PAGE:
This is a partial transcript from "Hannity & Colmes," December 6, 2006, that has been edited for clarity.
SEAN HANNITY, CO-HOST:
(BEGIN VIDEO CLIP)
KAMAU KAMBON, FORMER PROFESSOR: And they're monitoring our people to try to prevent the one person from coming up with the one idea. And the one idea is how we are going to exterminate white people, because that, in my estimation, is the only conclusion I have come to. We have to exterminate white people off of the face of the planet to solve this problem.
(END VIDEO CLIP)
HANNITY: That is former North Carolina State University professor Kamau Kambon who made that now famous comment that, quote, "all white people should be exterminated".
Well, today “Hannity & Colmes”, we sent our cameras to Mr. Kambon's book store — it's called "Blacknificent"— to give him a chance to respond. Here's what happened.
UNIDENTIFIED MALE: Can I ask you a few questions? Do you still — do you still believe that white people should be exterminated?
Dr. Kambon, give me a few minutes to ask you a quick couple questions. You can tear clarify what you had to say. Do you still believe white people should be exterminated? How would you go about doing it? How can you be against the death penalty when you want all white people exterminated?
Dr. Kambon, come on, talk to me for a few minutes. Can you talk to me for a couple of minutes?
Tell me about your store? I want to hear more about how you think AIDS was designed to kill black people. Dr. Kambon, do you still believe all white people should be exterminated? Do you consider yourself a racist?
Dr. Kambon, where was the last place you taught? Why won't you say anything to us? We want to invite you to come on our program and tell us your side of the story. You have every chance to talk about it.
We really do want to hear what you have to say. Do you still believe it or not? Can I buy a book in there that will tell me about it?
Come on, Dr. Kambon, there's a chance to really get your side of the story out.
HANNITY: Joining us now, radio host Robert Redding is with us. Robert, I think it's pretty evident why he didn't respond. It's because his position is not one you can defend, right?
ROBERT REDDING, RADIO TALK SHOW HOST: Clearly. And this is not a position he can defend. This was a story — and I see it still is on your show, Sean. -- I'm not understanding why, because we put it on the Web site at Redding News Review, and it was gone within a day. It was worth noting then and it really hasn't been worth noting again.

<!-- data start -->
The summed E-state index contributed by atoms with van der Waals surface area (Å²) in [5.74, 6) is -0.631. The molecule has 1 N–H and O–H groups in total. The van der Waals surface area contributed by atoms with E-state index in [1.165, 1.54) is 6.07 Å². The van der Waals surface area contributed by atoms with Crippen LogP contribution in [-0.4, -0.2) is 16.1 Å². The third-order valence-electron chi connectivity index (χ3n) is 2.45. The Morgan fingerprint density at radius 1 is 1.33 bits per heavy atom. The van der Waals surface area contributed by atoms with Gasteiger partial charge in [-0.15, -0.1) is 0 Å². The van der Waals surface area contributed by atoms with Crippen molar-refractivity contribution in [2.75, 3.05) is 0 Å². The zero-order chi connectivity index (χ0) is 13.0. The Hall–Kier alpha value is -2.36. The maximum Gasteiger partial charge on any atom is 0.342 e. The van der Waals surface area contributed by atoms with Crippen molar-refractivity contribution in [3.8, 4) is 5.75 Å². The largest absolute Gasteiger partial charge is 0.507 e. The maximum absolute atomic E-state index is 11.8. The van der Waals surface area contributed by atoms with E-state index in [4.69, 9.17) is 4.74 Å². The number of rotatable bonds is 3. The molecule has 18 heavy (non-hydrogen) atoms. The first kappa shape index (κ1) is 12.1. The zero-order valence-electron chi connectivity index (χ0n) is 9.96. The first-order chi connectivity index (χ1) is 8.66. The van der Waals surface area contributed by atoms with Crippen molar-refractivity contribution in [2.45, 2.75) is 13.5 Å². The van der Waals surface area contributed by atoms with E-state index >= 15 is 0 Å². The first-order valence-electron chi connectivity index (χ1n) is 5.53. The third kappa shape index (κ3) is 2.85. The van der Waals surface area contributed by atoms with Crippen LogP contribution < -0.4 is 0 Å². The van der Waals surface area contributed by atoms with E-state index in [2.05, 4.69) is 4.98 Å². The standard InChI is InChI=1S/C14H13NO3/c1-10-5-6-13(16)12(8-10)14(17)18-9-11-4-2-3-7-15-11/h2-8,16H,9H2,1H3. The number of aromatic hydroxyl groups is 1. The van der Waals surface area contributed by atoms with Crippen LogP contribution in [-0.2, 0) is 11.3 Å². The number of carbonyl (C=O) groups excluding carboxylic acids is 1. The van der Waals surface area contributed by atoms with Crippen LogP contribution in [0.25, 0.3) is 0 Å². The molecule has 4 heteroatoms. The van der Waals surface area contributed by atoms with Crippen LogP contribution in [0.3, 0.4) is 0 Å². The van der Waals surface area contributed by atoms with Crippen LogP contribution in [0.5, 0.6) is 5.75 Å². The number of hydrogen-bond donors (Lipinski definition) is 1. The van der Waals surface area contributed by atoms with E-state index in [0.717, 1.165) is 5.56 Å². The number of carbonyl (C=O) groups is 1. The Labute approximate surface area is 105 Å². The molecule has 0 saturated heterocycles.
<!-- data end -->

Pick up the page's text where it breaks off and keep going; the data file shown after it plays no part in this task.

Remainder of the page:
HANNITY: Isn't it time that we confront racism? You know, we had a lot of coverage, for example, of this racist rant that went on with this comedian and I just think, you know, it seems that the fact that they're people that have positions of power, that hold these kinds of views, they teach in universities, it seems that they go unchallenged too often. Isn't that the case?
REDDING: Well, he's a former professor. He's no longer teaching there.
HANNITY: But that not the point. He was a professor. He did have a captive audience. He did hold these views. And there are currently professors that have really, really extremist views that are teaching students currently, right?
REDDING: Right, there are. And he's not one of them right now. Look, if you think this is a story still, then God bless you. But I mean, there are so many stories out there.
HANNITY: I know you want to plug your Web site. That's not the point.
REDDING: No, no.
HANNITY: Why — wait a minute. Why — why shouldn't the media confront in any capacity when we see it, where we see it, in any form? I don't care if it's a comedian on stage, [Michael Richards aka] "Kramer."
REDDING: We have.